Did you know that heart disease is the leading cause of death in America affecting 35% of the population? Because certain risk factors like age, gender, race, and family history can’t be controlled, it’s important to know how to control other risk factors. Controllable risk factors include cholesterol, blood pressure, and overweight and obesity. Here are a few tips to keep those three things in check.
1. Limit cholesterol. Cholesterol is a waxy substance that has two sources: your body and your food. Your body will make as much cholesterol as your body needs. High cholesterol levels come from the food we eat. Cholesterol is found in foods like meat, poultry, full fat diary, and eggs. Excess cholesterol can lead to heart disease because it forms plaque between layers of artery walls and makes it hard for the heart to circulate blood. It’s recommended to limit cholesterol to 100-300 mg per day by choosing low fat dairy, and limiting meat by consuming a plant based diet rich in fruits, vegetables, legumes, and seafood.
2. Limit sodium. Sodium is an important mineral that is essential to life, but when excess sodium is in the blood stream, it can lead to negative effects. Extra sodium in the blood stream pulls water into the blood vessels, which increases the volume of blood moving through blood vessels. This causes high blood pressure and can eventually stretch the blood vessels walls forcing the heart to work harder to pump blood through the body. This may lead to a heart attack, or stroke. There are six common sources of excess sodium: cold cuts and cured meats, breads and rolls, pizza, chicken prepared with seasonings or fried, canned soup, and burritos and tacos. To limit sodium, chose to eat in the dining hall or cook at home more often and choose the “Low Sodium” version of foods bought at a grocery store. For more information on limiting sodium, visit the American Heart Association.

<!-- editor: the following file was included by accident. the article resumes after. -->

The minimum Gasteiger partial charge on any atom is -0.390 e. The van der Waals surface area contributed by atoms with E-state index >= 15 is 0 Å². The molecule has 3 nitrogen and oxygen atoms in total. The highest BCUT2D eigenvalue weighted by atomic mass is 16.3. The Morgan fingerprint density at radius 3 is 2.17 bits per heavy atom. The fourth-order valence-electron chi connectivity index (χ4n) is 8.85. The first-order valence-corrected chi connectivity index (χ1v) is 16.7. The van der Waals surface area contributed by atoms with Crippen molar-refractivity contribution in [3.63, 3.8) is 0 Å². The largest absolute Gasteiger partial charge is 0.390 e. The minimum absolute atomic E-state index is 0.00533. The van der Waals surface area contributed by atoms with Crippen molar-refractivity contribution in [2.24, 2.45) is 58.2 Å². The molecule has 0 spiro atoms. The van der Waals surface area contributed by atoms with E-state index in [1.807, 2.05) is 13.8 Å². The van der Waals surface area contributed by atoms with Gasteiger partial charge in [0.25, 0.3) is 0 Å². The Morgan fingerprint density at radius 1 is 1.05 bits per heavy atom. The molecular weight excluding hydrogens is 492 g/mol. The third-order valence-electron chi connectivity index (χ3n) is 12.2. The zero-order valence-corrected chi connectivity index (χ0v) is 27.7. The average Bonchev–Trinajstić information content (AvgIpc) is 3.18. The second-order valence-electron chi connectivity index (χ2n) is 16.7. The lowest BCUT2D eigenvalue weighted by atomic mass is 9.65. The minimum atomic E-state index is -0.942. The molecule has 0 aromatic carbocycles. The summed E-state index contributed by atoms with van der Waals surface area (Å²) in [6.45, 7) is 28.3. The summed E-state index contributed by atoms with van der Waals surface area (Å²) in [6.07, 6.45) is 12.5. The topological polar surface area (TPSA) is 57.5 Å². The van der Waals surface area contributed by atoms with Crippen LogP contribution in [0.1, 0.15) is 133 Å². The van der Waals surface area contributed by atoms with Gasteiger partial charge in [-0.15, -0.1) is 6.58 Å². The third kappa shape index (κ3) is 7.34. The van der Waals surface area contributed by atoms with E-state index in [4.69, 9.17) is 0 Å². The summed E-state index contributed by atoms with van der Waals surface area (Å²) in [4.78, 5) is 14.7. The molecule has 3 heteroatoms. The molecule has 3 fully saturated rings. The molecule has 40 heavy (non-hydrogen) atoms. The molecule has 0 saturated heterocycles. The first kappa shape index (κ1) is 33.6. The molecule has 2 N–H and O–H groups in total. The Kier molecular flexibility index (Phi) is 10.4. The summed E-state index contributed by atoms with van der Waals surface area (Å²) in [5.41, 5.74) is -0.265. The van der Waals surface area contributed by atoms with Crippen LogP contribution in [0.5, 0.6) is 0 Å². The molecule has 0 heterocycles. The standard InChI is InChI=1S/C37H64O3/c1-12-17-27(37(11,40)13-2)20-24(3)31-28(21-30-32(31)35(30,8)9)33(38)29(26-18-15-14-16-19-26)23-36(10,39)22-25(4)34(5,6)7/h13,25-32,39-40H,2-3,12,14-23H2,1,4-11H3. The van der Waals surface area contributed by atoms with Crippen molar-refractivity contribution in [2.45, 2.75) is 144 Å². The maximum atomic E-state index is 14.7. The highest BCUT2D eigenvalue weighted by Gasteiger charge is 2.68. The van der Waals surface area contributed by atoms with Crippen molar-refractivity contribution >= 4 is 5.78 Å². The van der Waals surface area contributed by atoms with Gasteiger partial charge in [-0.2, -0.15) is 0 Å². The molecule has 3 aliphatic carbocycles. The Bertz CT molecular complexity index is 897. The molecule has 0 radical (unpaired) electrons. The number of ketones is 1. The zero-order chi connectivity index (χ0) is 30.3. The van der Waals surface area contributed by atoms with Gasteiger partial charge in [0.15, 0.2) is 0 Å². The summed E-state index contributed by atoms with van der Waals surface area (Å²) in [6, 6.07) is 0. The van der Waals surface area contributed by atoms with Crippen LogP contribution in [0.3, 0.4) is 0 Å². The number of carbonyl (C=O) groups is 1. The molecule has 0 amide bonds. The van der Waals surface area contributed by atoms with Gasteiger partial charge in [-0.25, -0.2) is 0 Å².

3. Consume a balanced plant-based diet, like the Mediterranean diet. The Mediterranean diet has been proven to reduce the risk of heart disease. It includes more fruits, vegetables, whole grains, and seafood and consuming less saturated fat, trans-fat, added sugars and alcohol. Fruits and vegetables provide fiber, vitamins, and minerals that can help in controlling blood pressure and cholesterol. Whole grains are also a great source of fiber and can help lower cholesterol levels. Seafood is high in heart healthy omega-3 fatty acids. Omega-3 fatty acids can help increase HDL cholesterol levels (or good cholesterol), and lower LDL cholesterol levels (or bad cholesterol). For more information on the Mediterranean diet, visit the American Heart Association.